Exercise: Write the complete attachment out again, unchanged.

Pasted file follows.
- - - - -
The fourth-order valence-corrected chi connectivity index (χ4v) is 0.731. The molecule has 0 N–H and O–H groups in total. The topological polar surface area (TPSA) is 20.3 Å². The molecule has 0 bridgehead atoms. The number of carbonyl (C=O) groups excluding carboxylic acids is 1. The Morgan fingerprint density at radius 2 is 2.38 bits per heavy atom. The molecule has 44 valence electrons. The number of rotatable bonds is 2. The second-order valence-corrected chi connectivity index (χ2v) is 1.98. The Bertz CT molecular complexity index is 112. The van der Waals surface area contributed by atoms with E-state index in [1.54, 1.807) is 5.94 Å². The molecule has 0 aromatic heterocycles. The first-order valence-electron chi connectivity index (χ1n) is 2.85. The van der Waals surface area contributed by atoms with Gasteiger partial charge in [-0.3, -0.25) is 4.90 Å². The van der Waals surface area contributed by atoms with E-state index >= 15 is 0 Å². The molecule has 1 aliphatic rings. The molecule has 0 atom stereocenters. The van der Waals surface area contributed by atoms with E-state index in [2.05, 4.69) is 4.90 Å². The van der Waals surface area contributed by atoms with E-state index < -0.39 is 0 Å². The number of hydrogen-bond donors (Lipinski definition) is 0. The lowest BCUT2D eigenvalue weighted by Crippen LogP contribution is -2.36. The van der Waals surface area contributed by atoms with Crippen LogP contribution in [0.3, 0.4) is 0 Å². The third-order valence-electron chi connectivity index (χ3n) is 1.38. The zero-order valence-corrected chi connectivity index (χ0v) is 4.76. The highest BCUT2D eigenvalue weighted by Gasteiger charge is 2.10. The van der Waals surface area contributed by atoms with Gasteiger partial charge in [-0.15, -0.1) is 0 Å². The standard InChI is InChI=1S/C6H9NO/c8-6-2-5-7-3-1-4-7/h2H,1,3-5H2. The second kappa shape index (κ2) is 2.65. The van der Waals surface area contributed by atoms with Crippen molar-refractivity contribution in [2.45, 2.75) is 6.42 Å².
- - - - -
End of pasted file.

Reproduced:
The fourth-order valence-corrected chi connectivity index (χ4v) is 0.731. The molecule has 0 N–H and O–H groups in total. The topological polar surface area (TPSA) is 20.3 Å². The molecule has 0 bridgehead atoms. The number of carbonyl (C=O) groups excluding carboxylic acids is 1. The Morgan fingerprint density at radius 2 is 2.38 bits per heavy atom. The molecule has 44 valence electrons. The number of rotatable bonds is 2. The second-order valence-corrected chi connectivity index (χ2v) is 1.98. The Bertz CT molecular complexity index is 112. The van der Waals surface area contributed by atoms with E-state index in [1.54, 1.807) is 5.94 Å². The molecule has 0 aromatic heterocycles. The first-order valence-electron chi connectivity index (χ1n) is 2.85. The van der Waals surface area contributed by atoms with Gasteiger partial charge in [-0.3, -0.25) is 4.90 Å². The van der Waals surface area contributed by atoms with E-state index >= 15 is 0 Å². The molecule has 1 aliphatic rings. The molecule has 0 atom stereocenters. The van der Waals surface area contributed by atoms with E-state index in [2.05, 4.69) is 4.90 Å². The van der Waals surface area contributed by atoms with E-state index < -0.39 is 0 Å². The number of hydrogen-bond donors (Lipinski definition) is 0. The lowest BCUT2D eigenvalue weighted by Crippen LogP contribution is -2.36. The van der Waals surface area contributed by atoms with Crippen LogP contribution in [0.3, 0.4) is 0 Å². The third-order valence-electron chi connectivity index (χ3n) is 1.38. The zero-order valence-corrected chi connectivity index (χ0v) is 4.76. The highest BCUT2D eigenvalue weighted by Gasteiger charge is 2.10. The van der Waals surface area contributed by atoms with Gasteiger partial charge in [-0.15, -0.1) is 0 Å². The standard InChI is InChI=1S/C6H9NO/c8-6-2-5-7-3-1-4-7/h2H,1,3-5H2. The second kappa shape index (κ2) is 2.65. The van der Waals surface area contributed by atoms with Crippen molar-refractivity contribution in [2.45, 2.75) is 6.42 Å².